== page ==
According to the "IPI World Press Freedom Review 2009: Focus on the Middle East and North Africa", in 2009 Iraq was the eighth most deadly country for journalists, down from 'most deadly' in 2008 -- a title it had held since 2003. So far in 2010, Iraq lies fourth behind Mexico, Honduras and Pakistan, all of which have seen significant conflict and lawlessness in 2010. During the height of the Iraq War between 2003 and 2008, 167 journalists were killed in Iraq, according to IPI's Death Watch, with Iraq consistently topping the list as the world's deadliest country. Last year, however, saw a significant drop in journalist casualties in Iraq, with four journalists killed compared to 14 in 2008 and 42 in 2007.
"The recent increase again in violence against journalists in Iraq is a growing concern," said IPI Press Freedom Manager Anthony Mills. "So far this year we have seen more journalists killed in Iraq than in the whole of last year. Whilst, thankfully, this toll is nowhere near the heights seen during the war, Iraq cannot be allowed to slide backwards. On the contrary, the authorities must ensure that the killers of journalists are brought to justice. If a culture of impunity is allowed to continue to thrive, it may fuel further journalist killings."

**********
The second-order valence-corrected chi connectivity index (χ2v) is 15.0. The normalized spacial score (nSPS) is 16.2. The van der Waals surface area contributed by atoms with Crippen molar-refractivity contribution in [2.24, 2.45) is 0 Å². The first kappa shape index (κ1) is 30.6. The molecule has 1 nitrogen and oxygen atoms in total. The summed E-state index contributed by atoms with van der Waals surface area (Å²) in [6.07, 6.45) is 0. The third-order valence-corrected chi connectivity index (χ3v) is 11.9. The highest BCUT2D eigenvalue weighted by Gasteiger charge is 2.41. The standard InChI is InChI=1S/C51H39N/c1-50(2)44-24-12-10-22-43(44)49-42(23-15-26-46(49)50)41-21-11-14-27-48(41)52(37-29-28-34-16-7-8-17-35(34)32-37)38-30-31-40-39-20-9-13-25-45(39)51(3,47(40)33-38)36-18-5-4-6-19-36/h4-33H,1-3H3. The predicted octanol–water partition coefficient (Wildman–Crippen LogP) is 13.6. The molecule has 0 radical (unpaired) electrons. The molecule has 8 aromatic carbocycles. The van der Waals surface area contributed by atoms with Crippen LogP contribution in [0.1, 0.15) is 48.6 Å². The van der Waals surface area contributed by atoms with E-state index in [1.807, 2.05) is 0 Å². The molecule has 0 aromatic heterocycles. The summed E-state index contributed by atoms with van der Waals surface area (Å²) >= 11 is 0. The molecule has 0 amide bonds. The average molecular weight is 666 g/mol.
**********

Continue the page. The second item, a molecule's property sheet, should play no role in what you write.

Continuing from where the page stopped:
In today's violence, Reuters notes a Kirkuk rocket attack which injured one person and a Tuz Khurmato roadside bombing which injured two police officers.
Meanwhile, as last month came to an end last week, the spin was that September was less violent. Using Ministry of Health figures for dead (273) and wounded (485), many outlets insisted that violence was down as a result of lower totals. Two questions: Why would belive a ministry's figures and why aren't news outlets able to keep their own tolls throughout the month? At Third Sunday, we tallied up the reported deaths and wounded and, no, the ministry figures do not match up. The number reported wounded -- by Reuters, McClatchy, New York Times and Xinhua throughout the month -- came to 697, nearly seven hundred and over 200 more than the 'official' figures. Please note that reported deaths and reported wounded do not cover all the dead and all the wounded -- many go unreported. For those who need or want to check the numbers, from Third's piece:
In Iraq, the thugs target everyone: LGBT (and those suspected of being LGBT), women, religious minorities, professors, doctors, journalists, etc. First to Iraq's Jewish community and dropping back to the August 30th snapshot for the starred ("**") excerpt:
** Turning to DPA's "Iraq demands the return of a rare Jewish scroll from Israel," if the basic facts are correct (they may be, they may not be -- DPA is wrong as to the number of Jews in Iraq in 2003 -- they woefully undercount the Jewish population which I don't believe hit a dozen utnil some time in 2006), Israel is in possession of a Torah which the Tourism Ministry of Iraq is stating ought to be returned. It ought to be?